That initial product, released in 2000, was ChamberMaster. Most chambers of commerce don’t have IT staff members so they were looking for tools to help with day-to-day business, Juranek said. ChamberMaster does just that.
“We have a whole suite of software that helps a chamber thrive,” he said.
In 2011, the company moved to Nisswa, and in 2012 it released MemberZone for trade and industry associations. Three years ago, the business started the next generation product that reflects software for any type of association.
BLAEDC was GrowthZone’s first customer. Ironically, Paxton is also a customer with her business, Ultra Paws, and is helping shape the new GrowthZone software, Juranek said.
While chambers of commerce are GrowthZone’s largest market, home builder associations make up the second biggest market. GrowthZone has over 2,800 total customers; 2,400 of those are chambers, over 100 are home builder associations and the remaining are various other entities.
The company’s most recent growth has come from those non-chamber associations, and that’s why the company changed its name from MicroNet to GrowthZone—because the product evolved and now has a broader focus than just chambers of commerce.
“We’re definitely growing here,” Juranek said, noting most of the company’s growth has been in the past four to five years.
The company has about 90 employees, including about a dozen in other states. Positions include software developers, sales people, customer success, marketing, human resources, software quality assurance, web design and product management. Juranek projects adding another 10-15 employees per year, and he said they’ll need more space by the end of this year or beginning of next year.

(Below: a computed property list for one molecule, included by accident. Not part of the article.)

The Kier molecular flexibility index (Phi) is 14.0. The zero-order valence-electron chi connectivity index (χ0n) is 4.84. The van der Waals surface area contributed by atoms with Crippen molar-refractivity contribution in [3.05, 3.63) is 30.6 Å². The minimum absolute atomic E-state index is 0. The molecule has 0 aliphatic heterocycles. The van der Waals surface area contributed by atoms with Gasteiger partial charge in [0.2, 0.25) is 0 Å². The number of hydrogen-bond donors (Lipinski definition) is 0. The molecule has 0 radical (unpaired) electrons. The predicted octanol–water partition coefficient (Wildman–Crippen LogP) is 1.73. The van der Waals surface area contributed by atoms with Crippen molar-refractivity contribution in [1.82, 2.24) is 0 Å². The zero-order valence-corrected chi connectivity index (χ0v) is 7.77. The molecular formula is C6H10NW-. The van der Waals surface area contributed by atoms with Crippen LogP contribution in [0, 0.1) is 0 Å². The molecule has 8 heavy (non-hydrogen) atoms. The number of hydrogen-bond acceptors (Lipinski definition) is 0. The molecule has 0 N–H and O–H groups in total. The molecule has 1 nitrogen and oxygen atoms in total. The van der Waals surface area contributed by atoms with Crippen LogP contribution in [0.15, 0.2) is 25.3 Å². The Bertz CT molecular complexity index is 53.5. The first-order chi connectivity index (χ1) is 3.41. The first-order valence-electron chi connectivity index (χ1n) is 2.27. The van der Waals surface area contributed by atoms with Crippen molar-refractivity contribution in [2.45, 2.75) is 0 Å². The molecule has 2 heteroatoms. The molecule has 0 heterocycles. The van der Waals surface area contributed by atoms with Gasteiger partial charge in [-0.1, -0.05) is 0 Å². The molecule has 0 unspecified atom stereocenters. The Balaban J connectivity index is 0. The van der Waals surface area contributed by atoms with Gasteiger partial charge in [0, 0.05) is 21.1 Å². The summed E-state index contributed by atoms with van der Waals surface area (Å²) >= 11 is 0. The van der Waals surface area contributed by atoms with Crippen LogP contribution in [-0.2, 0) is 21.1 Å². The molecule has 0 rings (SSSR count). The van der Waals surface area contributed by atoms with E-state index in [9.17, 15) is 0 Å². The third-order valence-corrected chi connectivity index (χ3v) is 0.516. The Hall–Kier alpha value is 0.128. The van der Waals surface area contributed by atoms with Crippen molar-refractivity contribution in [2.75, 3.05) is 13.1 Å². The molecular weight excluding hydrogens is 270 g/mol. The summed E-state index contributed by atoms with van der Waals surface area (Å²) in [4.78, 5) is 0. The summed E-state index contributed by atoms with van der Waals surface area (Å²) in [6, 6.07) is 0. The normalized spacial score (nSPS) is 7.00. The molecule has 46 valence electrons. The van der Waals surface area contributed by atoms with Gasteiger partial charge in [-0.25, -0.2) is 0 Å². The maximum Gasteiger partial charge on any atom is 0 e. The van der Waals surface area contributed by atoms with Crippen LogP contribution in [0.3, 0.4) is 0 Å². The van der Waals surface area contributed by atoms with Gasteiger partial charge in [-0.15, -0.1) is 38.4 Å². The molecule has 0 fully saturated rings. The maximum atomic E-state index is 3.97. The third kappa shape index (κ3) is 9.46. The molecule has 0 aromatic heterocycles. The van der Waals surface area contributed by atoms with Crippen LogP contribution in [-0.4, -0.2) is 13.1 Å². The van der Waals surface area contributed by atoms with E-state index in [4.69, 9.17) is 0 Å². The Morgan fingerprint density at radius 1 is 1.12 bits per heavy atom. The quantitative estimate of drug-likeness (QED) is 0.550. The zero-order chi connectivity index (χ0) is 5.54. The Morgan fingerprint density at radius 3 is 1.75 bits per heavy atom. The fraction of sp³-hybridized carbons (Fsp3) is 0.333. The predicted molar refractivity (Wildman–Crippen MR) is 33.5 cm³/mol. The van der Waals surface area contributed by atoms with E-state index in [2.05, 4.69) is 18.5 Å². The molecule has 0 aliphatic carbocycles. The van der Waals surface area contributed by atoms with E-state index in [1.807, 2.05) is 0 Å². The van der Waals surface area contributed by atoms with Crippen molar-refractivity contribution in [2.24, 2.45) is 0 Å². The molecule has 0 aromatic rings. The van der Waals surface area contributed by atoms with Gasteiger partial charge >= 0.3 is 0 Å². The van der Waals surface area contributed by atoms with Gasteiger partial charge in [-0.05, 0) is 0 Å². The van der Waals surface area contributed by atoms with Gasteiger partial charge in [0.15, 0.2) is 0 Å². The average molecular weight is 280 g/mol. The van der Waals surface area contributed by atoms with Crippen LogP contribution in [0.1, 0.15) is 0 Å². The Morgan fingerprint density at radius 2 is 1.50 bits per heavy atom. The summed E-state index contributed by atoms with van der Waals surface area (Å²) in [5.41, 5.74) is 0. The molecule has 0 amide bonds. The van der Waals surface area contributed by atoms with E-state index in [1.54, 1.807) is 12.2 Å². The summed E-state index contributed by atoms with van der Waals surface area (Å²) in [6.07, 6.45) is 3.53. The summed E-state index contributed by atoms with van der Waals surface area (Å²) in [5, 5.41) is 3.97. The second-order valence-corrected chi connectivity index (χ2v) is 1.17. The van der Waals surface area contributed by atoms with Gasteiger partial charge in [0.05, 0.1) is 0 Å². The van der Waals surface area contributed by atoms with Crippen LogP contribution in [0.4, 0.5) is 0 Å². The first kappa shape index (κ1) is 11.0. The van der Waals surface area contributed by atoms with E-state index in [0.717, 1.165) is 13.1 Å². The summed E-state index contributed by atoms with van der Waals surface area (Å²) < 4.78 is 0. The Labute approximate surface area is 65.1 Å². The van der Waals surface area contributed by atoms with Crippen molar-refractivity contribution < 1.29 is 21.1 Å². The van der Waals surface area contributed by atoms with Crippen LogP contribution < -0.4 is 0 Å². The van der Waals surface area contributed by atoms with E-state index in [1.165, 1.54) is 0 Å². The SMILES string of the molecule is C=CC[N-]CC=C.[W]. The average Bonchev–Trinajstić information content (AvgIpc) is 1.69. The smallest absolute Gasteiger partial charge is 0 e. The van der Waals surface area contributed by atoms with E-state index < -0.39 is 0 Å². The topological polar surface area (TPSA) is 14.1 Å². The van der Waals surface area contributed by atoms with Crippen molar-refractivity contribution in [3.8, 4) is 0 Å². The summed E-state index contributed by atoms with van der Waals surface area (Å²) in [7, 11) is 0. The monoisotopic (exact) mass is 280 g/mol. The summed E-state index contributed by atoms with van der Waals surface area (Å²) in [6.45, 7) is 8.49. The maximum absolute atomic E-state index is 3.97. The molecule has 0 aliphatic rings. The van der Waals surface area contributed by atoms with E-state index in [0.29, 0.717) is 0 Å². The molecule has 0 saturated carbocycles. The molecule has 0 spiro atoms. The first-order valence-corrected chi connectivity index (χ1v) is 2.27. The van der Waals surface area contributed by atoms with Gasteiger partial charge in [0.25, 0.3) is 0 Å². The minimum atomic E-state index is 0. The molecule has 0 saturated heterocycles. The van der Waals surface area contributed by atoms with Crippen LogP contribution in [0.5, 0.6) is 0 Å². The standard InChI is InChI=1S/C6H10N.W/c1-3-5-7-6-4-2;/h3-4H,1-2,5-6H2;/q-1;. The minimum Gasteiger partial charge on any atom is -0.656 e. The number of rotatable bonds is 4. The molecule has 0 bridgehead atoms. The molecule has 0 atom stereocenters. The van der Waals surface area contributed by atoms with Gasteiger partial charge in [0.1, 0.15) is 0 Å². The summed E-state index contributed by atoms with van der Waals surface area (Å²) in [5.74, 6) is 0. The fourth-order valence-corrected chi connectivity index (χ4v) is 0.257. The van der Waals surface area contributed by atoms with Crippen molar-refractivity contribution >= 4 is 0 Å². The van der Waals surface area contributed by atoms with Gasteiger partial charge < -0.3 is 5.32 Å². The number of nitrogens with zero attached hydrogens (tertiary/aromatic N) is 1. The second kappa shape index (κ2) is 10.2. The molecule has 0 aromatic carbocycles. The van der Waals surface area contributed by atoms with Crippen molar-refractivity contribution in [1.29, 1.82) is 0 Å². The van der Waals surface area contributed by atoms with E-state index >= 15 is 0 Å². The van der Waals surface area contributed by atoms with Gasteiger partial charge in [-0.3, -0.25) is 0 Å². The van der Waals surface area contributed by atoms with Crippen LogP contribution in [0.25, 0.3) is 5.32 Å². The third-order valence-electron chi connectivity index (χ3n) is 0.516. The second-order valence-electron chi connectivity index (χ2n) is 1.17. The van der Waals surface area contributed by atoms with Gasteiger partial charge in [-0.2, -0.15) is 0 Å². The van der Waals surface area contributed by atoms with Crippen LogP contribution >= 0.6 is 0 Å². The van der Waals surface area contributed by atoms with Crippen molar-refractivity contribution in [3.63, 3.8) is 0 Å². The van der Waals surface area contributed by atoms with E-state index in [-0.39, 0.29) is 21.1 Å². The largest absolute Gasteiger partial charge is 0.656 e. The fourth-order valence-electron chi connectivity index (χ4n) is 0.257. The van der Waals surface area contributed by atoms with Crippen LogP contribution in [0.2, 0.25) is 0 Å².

Juranek likened GrowthZone’s products to Netflix, where people pay monthly, log on and find new content.
“People are purchasing our software on a monthly subscription,” he said. “Instead of adding movies, we’re adding benefits for the association staff and their members.”
GrowthZone has chamber members from every state and Canadian province, as well as in the United Kingdom and Australia.
The company has over 2,800 customers. Juranek said a fun goal is to one day reach 10,000 customers, since Minnesota is the Land of 10,000 Lakes.
“It’s a fun path,” he said. “We constantly are improving our service and benefits. Staying focused on what our customers are telling us and anticipating what will help them create better communities has been a winning formula for our team.”
• Business: GrowthZone.
• City: Nisswa.
• Number of employees: 90.
• Interesting fact: In 2006, the first son of Chris Mead, a vice president at the Association of Chamber of Commerce Executives, was named ChamberMaster Mead for two weeks. This was part of a fundraiser and was when selling naming rights was a fun way to raise money and awareness. This was featured in the Wall Street Journal.